Dealing with Family Members and your Depression

New Topic Post Reply Printable Version
[ << Previous Thread | Next Thread >> ]

Codename Wallaby
Regular Member


Date Joined Apr 2011
Total Posts : 112
   Posted 4/5/2011 5:50 PM (GMT -6)   
hi :)

I've been thinking a lot about my family (parents) and how they're really not dealing with my depressed phases well at all. They swing from saying I'm exaggerating to I'm wanting attention to flat out not believing that I feel that bad - they keep saying if I felt as bad as I say, I wouldn't be able to get out of bed.

But what do people expect? That I just roll over and take it? I make so much of an effort for them, to ease their worry about me, and then when I do look for help and support, it backlashes.

I'm nearly 26 and I know I shouldn't care at this stage what my parents think, but I was wondering if anyone else has had to deal with family members's reactions to their condition? Do you feel like you're letting them down when you're sad?

hybridmoments
Regular Member


Date Joined Feb 2011
Total Posts : 36
   Posted 4/5/2011 6:32 PM (GMT -6)   
I know how you feel, my parents don't understand my problems (especiallly depression) at all. They act like I should just get over it and snap out of it whenever I feel horrible. Sometimes it really hurts and it's frustrating that they don't act like they understand, but I'm trying to come to terms with it. I'm just trying to get well on my own and with the support of other people and I hope they can realize I'm doing the best I can. I hope your family realizes too that you do have a serious problem and support you rather and minimize your problems..good luck!

getting by
Forum Moderator


Date Joined Sep 2007
Total Posts : 42612
   Posted 4/5/2011 7:08 PM (GMT -6)   
Make sure that you don't let others opinions stop you from getting the support that you need.

Hugs, Karen
Moderator-Depression and fibromyalgia


fibromyalgia, Chronic fatigue, depression, allergies

chasingstability
New Member


Date Joined Apr 2011
Total Posts : 2
   Posted 4/22/2011 1:48 PM (GMT -6)   
My parents are passive-aggressive and my moods swings get in the way of my perception of them and their concerns. They can pile on guilt, but you gotta silently respect and honor them. This illness is horrible to your quality of life and relationships they may not see this directly, but how you handle yourself is what they notice.

I don't have children of my own so I don't know what it's like to hurt for a child. They probably don't know how to help? Don't get me wrong I know the crippling effects and devastation depressed lives can leave behind. It looks like irresponsibility to them. My parents have said we don't know how to help you. I wrote down on a piece of paper how they can help me. They know enough to not get hurt. So what they don't know won't hurt them. I am almost 40 I expected to be living a life of my own by now however I've been ill so yes I feel like I'm a disappointment, but I stil have my good days and bad days. I get ill and I have to cope and live the best life I can.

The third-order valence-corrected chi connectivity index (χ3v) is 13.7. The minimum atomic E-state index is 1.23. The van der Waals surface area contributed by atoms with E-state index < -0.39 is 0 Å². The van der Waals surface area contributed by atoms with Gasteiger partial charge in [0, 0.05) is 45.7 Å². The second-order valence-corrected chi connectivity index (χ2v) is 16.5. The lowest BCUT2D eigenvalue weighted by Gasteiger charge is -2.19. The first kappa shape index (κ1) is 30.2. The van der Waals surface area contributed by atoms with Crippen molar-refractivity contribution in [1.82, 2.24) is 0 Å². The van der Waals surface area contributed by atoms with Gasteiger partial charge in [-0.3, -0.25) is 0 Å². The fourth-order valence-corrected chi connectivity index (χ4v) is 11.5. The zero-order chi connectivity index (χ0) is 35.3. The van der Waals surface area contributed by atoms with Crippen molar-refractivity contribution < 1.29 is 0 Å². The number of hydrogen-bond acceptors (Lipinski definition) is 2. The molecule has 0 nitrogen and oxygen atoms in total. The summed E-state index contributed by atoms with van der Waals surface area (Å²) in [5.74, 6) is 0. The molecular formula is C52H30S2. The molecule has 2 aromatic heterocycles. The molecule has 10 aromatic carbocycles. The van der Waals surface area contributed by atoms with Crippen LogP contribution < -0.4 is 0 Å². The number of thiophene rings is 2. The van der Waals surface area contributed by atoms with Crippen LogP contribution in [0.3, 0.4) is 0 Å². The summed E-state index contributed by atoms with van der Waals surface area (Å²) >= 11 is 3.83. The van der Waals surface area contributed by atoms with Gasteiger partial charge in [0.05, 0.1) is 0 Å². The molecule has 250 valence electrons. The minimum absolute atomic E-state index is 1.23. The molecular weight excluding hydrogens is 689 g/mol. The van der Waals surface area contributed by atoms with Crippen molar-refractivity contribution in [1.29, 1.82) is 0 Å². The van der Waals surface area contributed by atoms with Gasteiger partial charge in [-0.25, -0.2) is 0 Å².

getting by
Forum Moderator


Date Joined Sep 2007
Total Posts : 42612
   Posted 4/22/2011 2:00 PM (GMT -6)   
Chasingstability,

Welcome to the forum. I am just butting in to welcome you. I hope that you are feeling well and are having a good day.

Hugs, Karen
Moderator-Depression and fibromyalgia


fibromyalgia, Chronic fatigue, depression, allergies

It's Genetic
Veteran Member


Date Joined Mar 2010
Total Posts : 1540
   Posted 4/22/2011 2:10 PM (GMT -6)   
It's really a shame that some parents (not all, by any means) can't recognize that we didn't build our own genetic makeup and that somewhere along the line depressive illness may be in the background of the family's history. If things get too difficult, point that out to them in an effort to help them understand that you are trying to find a solution that will give you a secure and content life and that you need to continue to seek the help of specialists who may help control a possibly inherited illness.

Those parents who don't understand a chemical imbalance need to know that there is valuable and positive help medically and that the patient should stay with the medication and therapy as long as needed and then be released to continue the work of building a healthy life--one that is far more helpful to society than that of the soul unwilling to do anything about himself (or herself) at all and places blame everywhere around himself. He's the one who needs pity.

Teach your parents in a helpful and positive way.

I.G.
New Topic Post Reply Printable Version
Forum Information
Currently it is Monday, September 24, 2018 6:14 AM (GMT -6)
There are a total of 3,006,005 posts in 329,292 threads.
View Active Threads


Who's Online
This forum has 161818 registered members. Please welcome our newest member, demonsss.
233 Guest(s), 1 Registered Member(s) are currently online.  Details
elvin